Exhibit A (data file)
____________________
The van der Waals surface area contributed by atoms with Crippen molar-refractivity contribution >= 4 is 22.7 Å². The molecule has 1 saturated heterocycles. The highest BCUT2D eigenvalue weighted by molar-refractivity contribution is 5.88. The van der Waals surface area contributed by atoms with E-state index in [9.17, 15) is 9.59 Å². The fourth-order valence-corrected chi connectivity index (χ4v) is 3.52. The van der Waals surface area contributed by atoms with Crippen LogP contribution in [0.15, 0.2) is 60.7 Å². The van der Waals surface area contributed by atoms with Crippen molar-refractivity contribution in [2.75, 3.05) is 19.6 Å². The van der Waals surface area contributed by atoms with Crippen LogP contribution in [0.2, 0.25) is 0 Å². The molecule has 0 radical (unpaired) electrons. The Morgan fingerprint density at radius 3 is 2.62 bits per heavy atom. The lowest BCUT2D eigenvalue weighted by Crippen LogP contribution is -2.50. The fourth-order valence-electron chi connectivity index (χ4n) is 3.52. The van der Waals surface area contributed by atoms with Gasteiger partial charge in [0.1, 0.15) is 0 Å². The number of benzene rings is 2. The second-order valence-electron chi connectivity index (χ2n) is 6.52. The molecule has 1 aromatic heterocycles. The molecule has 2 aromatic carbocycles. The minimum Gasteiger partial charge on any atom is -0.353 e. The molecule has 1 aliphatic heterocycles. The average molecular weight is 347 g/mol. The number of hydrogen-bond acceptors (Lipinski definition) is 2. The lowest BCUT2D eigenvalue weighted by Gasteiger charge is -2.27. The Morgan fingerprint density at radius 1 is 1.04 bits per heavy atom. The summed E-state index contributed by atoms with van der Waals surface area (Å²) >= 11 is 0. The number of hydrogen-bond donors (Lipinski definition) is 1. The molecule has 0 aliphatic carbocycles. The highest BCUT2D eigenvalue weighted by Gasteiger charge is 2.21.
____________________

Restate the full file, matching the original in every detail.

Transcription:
The van der Waals surface area contributed by atoms with Crippen molar-refractivity contribution >= 4 is 22.7 Å². The molecule has 1 saturated heterocycles. The highest BCUT2D eigenvalue weighted by molar-refractivity contribution is 5.88. The van der Waals surface area contributed by atoms with E-state index in [9.17, 15) is 9.59 Å². The fourth-order valence-corrected chi connectivity index (χ4v) is 3.52. The van der Waals surface area contributed by atoms with Crippen LogP contribution in [0.15, 0.2) is 60.7 Å². The van der Waals surface area contributed by atoms with Crippen molar-refractivity contribution in [2.75, 3.05) is 19.6 Å². The van der Waals surface area contributed by atoms with Crippen LogP contribution in [0.2, 0.25) is 0 Å². The molecule has 0 radical (unpaired) electrons. The Morgan fingerprint density at radius 3 is 2.62 bits per heavy atom. The lowest BCUT2D eigenvalue weighted by Crippen LogP contribution is -2.50. The fourth-order valence-electron chi connectivity index (χ4n) is 3.52. The van der Waals surface area contributed by atoms with Gasteiger partial charge in [0.1, 0.15) is 0 Å². The number of benzene rings is 2. The second-order valence-electron chi connectivity index (χ2n) is 6.52. The molecule has 1 aromatic heterocycles. The molecule has 2 aromatic carbocycles. The minimum Gasteiger partial charge on any atom is -0.353 e. The molecule has 1 aliphatic heterocycles. The average molecular weight is 347 g/mol. The number of hydrogen-bond acceptors (Lipinski definition) is 2. The lowest BCUT2D eigenvalue weighted by Gasteiger charge is -2.27. The Morgan fingerprint density at radius 1 is 1.04 bits per heavy atom. The summed E-state index contributed by atoms with van der Waals surface area (Å²) >= 11 is 0. The number of hydrogen-bond donors (Lipinski definition) is 1. The molecule has 0 aliphatic carbocycles. The highest BCUT2D eigenvalue weighted by Gasteiger charge is 2.21.